The US Military Energy Consumption in 2008
Finally! The U.S. Department of Defense released its FY2008 Annual Energy Management Report. I don’t know why the report was delayed 3 months. What I don’t understand, in fact, why DESC still hasn’t published its Factbook for FY2008.
FY2008 Annual Energy Management Report, as usual, hides the vital information. If you want to get the big picture you have to do your own calculations. The whole report, in my opinion, is kind of attempting to validate some famous sayings about statistics, like “statistics are like bikinis. What they reveal is suggestive, but what they conceal is vital,” and “Do not put your faith in what statistics say until you have carefully considered what they do not say.”
Renewables, energy efficiency, how well the DoD did to reduce its energy consumption etc cover 99.9% of the report. BUT it does not give you a real fact based summary, not even in “Executive Summary.”
So, I decided to prepare three charts based on the data provided, as usual, at the end of the report.
1. The DoD site delivered energy consumption in Fiscal Year 2008 was 890 trillion Btu. In 2007, it was 865 trillion Btu. Note that the figures refer to site delivered energy consumption. A better metric is primary energy consumption. If looked from that angle DoD energy consumption indeed is 1138 trillion Btu.
2. Anyway, let me go ahead with site delivered energy consumption (which is the preferred metric by the DoD). Almost 75% of site delivered energy was consumed by tactical vehicles; 23% in buildings, and slightly over 1% in energy intensive or exempt facilities and by nontactical vehicles respectively.
3. Jet fuel is still the king. It accounted for 56% of total DoD site delivered energy consumption. Add other oil types, you get 76%. Another 11% for electricity and 8% for natural gas. Oh, I forgot, share of renewables is negligible.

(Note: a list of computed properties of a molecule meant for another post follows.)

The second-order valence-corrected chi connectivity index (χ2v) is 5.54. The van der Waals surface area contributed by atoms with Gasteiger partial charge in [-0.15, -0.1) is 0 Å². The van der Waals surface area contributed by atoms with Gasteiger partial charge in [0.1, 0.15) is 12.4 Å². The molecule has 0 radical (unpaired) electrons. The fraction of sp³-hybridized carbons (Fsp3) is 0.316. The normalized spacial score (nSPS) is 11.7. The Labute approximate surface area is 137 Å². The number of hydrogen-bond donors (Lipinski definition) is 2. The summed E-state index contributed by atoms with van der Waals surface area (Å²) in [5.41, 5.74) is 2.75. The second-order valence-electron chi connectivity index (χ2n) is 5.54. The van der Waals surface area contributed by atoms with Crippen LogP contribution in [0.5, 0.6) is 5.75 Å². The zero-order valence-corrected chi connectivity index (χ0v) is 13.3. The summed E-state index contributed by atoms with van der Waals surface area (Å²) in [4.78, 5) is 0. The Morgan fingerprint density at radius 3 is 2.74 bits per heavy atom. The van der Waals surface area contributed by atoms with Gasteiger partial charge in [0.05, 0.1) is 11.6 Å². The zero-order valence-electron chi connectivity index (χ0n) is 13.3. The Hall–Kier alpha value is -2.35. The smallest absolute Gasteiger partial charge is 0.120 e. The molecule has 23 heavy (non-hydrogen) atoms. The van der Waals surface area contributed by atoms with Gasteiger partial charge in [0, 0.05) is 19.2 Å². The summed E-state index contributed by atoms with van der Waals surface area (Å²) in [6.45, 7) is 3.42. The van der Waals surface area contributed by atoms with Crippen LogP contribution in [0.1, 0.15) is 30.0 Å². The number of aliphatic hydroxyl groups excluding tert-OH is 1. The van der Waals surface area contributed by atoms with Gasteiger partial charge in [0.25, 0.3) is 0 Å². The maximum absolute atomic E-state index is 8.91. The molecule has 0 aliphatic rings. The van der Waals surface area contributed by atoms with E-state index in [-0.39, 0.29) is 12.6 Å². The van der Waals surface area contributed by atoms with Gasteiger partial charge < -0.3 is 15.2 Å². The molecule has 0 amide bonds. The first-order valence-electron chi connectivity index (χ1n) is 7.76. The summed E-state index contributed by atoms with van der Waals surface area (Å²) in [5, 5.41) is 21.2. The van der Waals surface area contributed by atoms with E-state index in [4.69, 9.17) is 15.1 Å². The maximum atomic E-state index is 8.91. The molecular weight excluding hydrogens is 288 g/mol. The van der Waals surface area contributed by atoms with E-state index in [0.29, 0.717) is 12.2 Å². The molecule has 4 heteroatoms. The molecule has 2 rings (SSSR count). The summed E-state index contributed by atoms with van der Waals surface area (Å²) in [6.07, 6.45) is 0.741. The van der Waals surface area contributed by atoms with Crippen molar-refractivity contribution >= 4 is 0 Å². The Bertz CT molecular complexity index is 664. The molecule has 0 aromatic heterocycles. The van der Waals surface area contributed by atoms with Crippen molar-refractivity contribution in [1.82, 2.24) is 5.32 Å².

4. Money, money, money: DoD hit a new record in FY2008. It spent $20 billion for energy. (79% of which for tactical vehicles, 19% for buildings, and less than 3% for the rest). Or better, over 80% for mobility, and 20% for installations.
5. Yes, $20 billion: Mostly for oil ($16.5 billion, followed by electricity, $2.5 billion)
6. DoD oil consumption in terms of barrels per day: 350,000
7. Average cost per gallon of jet fuel in FY2008: $3.12
8. Average cost of electricity: 6 US cent per kWh. Question: what is the average cost of electricity produced from renewable energy sources? Well, not indicated in the report. It is hidden behind the numbers. Or I missed.
9. Conclusion: DoD is and will remain the single largest energy consumer in the world.
a. DoD should get over with its renewable energy mania and try to look at where its biggest pains are. Just read the points above.
b. DoD should answer the following question: How much money is spent for renewable energy? How much renewable energy is used? How much conventional energy supposedly saved? What are the costs and savings per unit of energy?
10. Still open questions: How many installations, e.g. building are privatized? How many utility services have been outsourced? How many/how much transport service has been given to contractors? Why aren’t they included in DoD energy consumption?